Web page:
I recently came across a UN study which advocated that controlled fasting can be beneficial for the the human body and I am fascinated by stories of wilderness survival against the odds.

It piqued my interest to ask; what exactly happens to a human body during fasting and ultimately starvation?

I understand that there is a period of glycogen use/exhaustion and functioning becomes impaired but what medically happens to the human body (organs, muscles, protein, body fat, cognitive processes etc) and over what timeline (24 hours to death). I read that halitosis is an interesting side-effect etc.

Assume the human body has ample access to water and can avoid dehydration.

  • $\begingroup$ Have you read this? $\endgroup$ – MattDMo May 12 '16 at 11:58
  • $\begingroup$ I have now - it raises a few more questions though; how long after running out of glycogen does the body wait before using adipose tissue? Does it burn adipose as long as it exists or does it dual-use muscular fuel as well? $\endgroup$ – Venture2099 May 12 '16 at 12:08
  • $\begingroup$ Please edit your post and update it with your current question. $\endgroup$ – MattDMo May 12 '16 at 13:16
  • $\begingroup$ This is a very broad question, there are tons of literature on how the human body adapts to fasting in various ways. Please be more specific. $\endgroup$ – Roland May 12 '16 at 16:25

Actually, the body goes into the fasting state about eight hours or so after the last meal, usually when the guy finishes absorbing nutrients from the food.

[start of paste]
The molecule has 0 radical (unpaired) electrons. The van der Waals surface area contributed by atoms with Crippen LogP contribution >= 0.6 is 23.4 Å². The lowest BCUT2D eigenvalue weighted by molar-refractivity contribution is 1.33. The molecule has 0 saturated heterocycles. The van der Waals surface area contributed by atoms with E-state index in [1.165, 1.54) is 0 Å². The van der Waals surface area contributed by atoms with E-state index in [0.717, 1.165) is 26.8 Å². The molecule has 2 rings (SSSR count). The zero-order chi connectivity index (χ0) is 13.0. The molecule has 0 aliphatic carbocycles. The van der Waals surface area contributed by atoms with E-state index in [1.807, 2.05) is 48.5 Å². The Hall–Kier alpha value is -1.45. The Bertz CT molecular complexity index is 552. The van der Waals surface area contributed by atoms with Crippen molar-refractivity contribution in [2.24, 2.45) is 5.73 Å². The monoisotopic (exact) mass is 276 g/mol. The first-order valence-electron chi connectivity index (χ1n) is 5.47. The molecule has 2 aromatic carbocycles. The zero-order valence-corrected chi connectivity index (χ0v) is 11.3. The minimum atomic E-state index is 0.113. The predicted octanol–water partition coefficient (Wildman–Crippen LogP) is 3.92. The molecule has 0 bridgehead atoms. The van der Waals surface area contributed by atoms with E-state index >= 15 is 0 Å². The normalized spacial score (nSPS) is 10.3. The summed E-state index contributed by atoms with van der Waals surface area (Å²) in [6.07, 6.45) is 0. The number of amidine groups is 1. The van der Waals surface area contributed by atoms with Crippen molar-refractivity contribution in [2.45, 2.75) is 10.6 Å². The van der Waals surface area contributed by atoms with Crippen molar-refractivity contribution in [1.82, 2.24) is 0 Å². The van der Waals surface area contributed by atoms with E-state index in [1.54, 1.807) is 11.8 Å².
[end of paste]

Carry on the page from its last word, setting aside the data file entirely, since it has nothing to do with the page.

Normally, body glucose, which is stored in your liver and muscles, is your main source of energy. When in a fasting state, your body uses up the glucose that you have stored to provide energy. If you are still fasting after this store is used up, your body will start to burn fat to create energy, therefore leading to weight loss. After fasting for a few days, there will be a higher level of endorphin in your blood which will cause you to be more alert and, weirdly, giving you a feeling of mental well being. Eventually, if you are starved for too long, your body will start to break down muscle protein in order to create energy (that is why, during WWII, most POW's held by the Japanese were very thin - they were starved and in order to survive, their bodies had to 'eat' their own muscle) Technically, starvation is when your body starts to eat your protein, i.e. Muscle.
During starvation, your body will thin out, because your fat has been burned and your muscle is being 'eaten'. This obviously leads to weakness. When your fat is being burned, you go through a detoxification process which is caused because any toxins stored in your body's fat are dissolved and removed from the body. Your kidneys are very efficient in being able to maintain the body's water and salts, like potassium and sodium. But these can be lost through perspiration. This eventually leads to dehydration which does many things to your body, like: not allowing for your body to regulate body temperature; your heart works harder (most of your water is in your blood (about %$60$) and when you lose the water, your heart has to 'catch' up and pump more to keep the blood flowing and cooling you down - now, your heart is working harder which could give you a greater risk of heat exhaustion); you can feel cranky, drowsy, confused, forgetful. These are a lot of things that happen when your body is deprived of what it needs in terms of food and liquid.

This is what happens, and this is very general, when your body is in its starvation mode. I am sure that there are many more things, but I could only give a brief answer.


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